Kerry: State Dept. staffers can't use private server

State Department staffers are not allowed to use private servers for official classified business, Secretary John KerryJohn KerryEllison comments on Obama criticized as 'a stupid thing to say' 'Can you hear me now?' Trump team voices credible threat of force Obama to attend Pittsburgh Steelers owner's funeral MORE told the Senate on Tuesday.

“In today’s world, given all that we’ve learned and what we understand about the vulnerability of our system, we don’t do that, no,” Kerry said while testifying in a Senate Foreign Relations Committee hearing.

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The remark, which came in response to a question from Sen. Ron JohnsonRon JohnsonTrump should work with Congress to block regulations on prepaid cards Five reasons to worry about the ShadowBrokers hack Border Patrol could drop polygraph requirement for new agents: report MORE (R-Wis.), serves as an orchestrated Republican jab at Democratic presidential candidate Hillary ClintonHillary Rodham ClintonWeek ahead: US raises pressure on WikiLeaks Poll: 85 percent of Clinton supporters would vote for her again OMB director: Government shutdown not a 'desired end' MORE, whose exclusive use of a private server and email account while secretary of State has roiled GOP critics in Washington.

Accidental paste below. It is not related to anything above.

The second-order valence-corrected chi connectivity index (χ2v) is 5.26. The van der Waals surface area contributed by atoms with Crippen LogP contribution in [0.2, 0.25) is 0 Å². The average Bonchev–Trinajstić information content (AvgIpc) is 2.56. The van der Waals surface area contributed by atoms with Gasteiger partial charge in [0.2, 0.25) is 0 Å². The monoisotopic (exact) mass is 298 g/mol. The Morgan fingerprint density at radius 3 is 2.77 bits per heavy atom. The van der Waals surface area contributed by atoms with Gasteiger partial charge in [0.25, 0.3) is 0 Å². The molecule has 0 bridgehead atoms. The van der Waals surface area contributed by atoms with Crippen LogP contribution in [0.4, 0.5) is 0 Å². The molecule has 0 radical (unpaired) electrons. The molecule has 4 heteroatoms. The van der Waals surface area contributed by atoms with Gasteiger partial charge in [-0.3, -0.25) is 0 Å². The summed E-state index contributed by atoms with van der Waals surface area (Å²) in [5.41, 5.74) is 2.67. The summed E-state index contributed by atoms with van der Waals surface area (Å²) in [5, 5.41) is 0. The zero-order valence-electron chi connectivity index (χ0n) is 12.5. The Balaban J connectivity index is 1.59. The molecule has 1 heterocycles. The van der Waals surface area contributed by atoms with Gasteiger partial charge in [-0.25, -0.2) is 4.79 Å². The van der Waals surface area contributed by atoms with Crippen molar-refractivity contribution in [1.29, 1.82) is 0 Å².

Republicans have for months hammered Clinton on her email arrangement, which some critics claim should lead to criminal charges for mishandling classified information. More than 1,700 emails from Clinton's machine have been classified at some level upon release. 

Clinton’s personal server is currently in the hands of the FBI, which has launched an investigation connected to the matter.  

A video clip of Tuesday’s exchange in the Senate was distributed by the Republican National Committee.

The State Department has previously made clear that Clinton’s bespoke setup would not be allowed under current rules.

“We have very specific procedures in place in the department,” Kerry told Johnson on Tuesday. “I brought in an inspector general. I wrote a letter to the inspector general asking him to review our entire process.”

Legislation signed into law since Clinton left office would likely make a similar case illegal. Since the law was not in place at the time, however, Clinton’s email setup was not in and of itself a violation of federal recordkeeping laws.